Mexican Americans Across Generations investigates racial identity and assimilation in three-generation Mexican American families living in California. Through rich interviews with three generations of middle class Mexican American families, Vasquez focuses on the family as a key site for racial and gender identity formation, knowledge transmission, and incorporation processes, exploring how the racial identities of Mexican Americans both change and persist generationally in families.
She illustrates how gender, physical appearance, parental teaching, historical era and discrimination influence Mexican Americans' racial identity and incorporation patterns, ultimately arguing that neither racial identity nor assimilation are straightforward progressions but, instead, develop unevenly and are influenced by family, society, and historical social movements.
Tamales, Comadres, and the Meaning of Civilization
Paperback Wings Press April 1, 2011
ISBN-10: 0916727815 ISBN-13: 978-0916727819
Ellen Riojas Clark (Author), Carmen Tafolla (Author)
This culinary history unwraps the extensive culture surrounding the tamale, bringing together writers, artists, journalists, and Texas’ regional leaders to honor this traditional Latin American dish. It is filled with family stories, recipes, and artwork, and also celebrates tamaladas—the large family gatherings where women prepare the tamales for the Christmas festivities. Humorous and colorful, this collection reveals the importance of community and good food.
Eva's Kitchen: Cooking with Love for Family and Friends
Hardcover Clarkson Potter April 5, 2011
ISBN-10: 0307719332 ISBN-13: 978-0307719331
Eva Longoria (Author), Marah Stets (Author)
Eva Longoria may be most recognized for her role as Desperate Housewives’ saucy Gabrielle Solis, but on her own time, there are few places she would rather be than in the kitchen, cooking the food she loves for her family and friends.
Here is the food Eva loves to eat, and the recipes in Eva’s Kitchen trace her life story, taking readers on her culinary journey—from the food she was brought up on to the recipes inspired by her travels abroad to the dishes she serves during casual nights at home.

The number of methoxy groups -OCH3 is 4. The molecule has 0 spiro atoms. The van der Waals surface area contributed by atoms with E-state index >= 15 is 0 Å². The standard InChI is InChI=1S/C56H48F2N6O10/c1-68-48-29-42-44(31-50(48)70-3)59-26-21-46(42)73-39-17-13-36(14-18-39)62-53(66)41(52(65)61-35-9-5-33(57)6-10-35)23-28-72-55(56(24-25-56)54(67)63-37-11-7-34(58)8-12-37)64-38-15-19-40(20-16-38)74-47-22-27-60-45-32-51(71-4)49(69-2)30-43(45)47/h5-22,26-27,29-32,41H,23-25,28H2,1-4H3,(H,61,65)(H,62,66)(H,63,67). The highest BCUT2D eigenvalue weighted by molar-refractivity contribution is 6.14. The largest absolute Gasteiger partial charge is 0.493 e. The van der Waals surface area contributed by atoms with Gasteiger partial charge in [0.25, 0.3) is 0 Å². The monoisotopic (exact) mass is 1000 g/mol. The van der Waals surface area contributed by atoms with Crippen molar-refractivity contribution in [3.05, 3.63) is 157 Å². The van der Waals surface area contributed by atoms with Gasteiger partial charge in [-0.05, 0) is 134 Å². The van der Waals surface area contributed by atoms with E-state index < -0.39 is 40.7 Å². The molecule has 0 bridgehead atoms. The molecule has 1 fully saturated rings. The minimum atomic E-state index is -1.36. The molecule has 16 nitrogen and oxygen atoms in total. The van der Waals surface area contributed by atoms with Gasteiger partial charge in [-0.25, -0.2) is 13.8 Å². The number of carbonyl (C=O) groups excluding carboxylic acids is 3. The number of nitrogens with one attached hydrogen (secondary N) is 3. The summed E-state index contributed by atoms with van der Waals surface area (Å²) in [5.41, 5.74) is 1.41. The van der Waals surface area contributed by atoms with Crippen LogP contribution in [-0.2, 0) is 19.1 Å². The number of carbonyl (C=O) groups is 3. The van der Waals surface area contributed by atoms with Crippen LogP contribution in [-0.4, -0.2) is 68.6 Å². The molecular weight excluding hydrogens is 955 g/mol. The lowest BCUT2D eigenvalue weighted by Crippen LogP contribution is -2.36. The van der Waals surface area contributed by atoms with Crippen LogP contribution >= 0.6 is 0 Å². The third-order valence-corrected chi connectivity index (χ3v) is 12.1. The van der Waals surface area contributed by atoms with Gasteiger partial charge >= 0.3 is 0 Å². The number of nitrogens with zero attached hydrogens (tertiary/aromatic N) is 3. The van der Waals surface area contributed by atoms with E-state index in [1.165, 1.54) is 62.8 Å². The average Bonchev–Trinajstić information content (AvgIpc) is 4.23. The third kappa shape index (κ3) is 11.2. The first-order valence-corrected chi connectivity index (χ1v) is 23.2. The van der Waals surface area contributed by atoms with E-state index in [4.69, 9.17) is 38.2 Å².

Having grown up on a ranch with every meal based on what was in the family fields, Eva believes, like so many of us, that good cooking relies on local, fresh, easy-to-find ingredients. In Eva’s Kitchen, she teaches readers essential cooking skills and she sprinkles in the histories and traditions behind her favorite dishes, including personal stories and anecdotes that capture the warmth, humor, and joy of her most memorable meals.
In her first cookbook, Eva welcomes you into her kitchen, offering 100 of her favorite dishes—many of which are family recipes collected over the years—all fused with her passion for cooking. She also shares memories of her Texas ranch upbringing, her very first cooking adventures, vacations overseas, nights in with her girlfriends, and last-minute pre–red carpet meals.
Inspired by her heritage, Eva highlights the essentials of great Mexican cooking, Texas style—with her family’s recipes and techniques for making the world’s best tamales, homemade tortillas, Spanish rice, and Pan de Polvo (Mexican pastry), to name a few. She also offers dishes from a variety of international cuisines, from Latin American to Italian and French, inspired by her globe-trotting travels.
A taste of Lemon Dover Sole whisks Eva to a tiny hotel-restaurant she once visited on a trip to Normandy; the recipe for Cannellini Beans with Crushed Red Pepper was a souvenir from a trip to Florence; kimchi adds a kick to her Spicy Roasted Brussels Sprouts, a Thanksgiving staple; and Yellow Squash Soup with Lemon brings her full circle, back to her family’s vegetable garden in Corpus Christi.
With full-color food photographs, intimate portraits of her family and friends, and a glimpse into Eva’s home and her lesser-known domestic side (family first, acting second, she says), Eva’s debut cookbook will entice her loyal fans and inspire home cooks to broaden their culinary horizons and create memorable meals for the people they love.
Beyond Rain of Gold
Hardcover Hay House April 1, 2011
ISBN-10: 1401931227 ISBN-13: 978-1401931223
Beyond Rain of Gold is the incredible story of acclaimed author Victor Villaseñor’s initiation into the spiritual realm.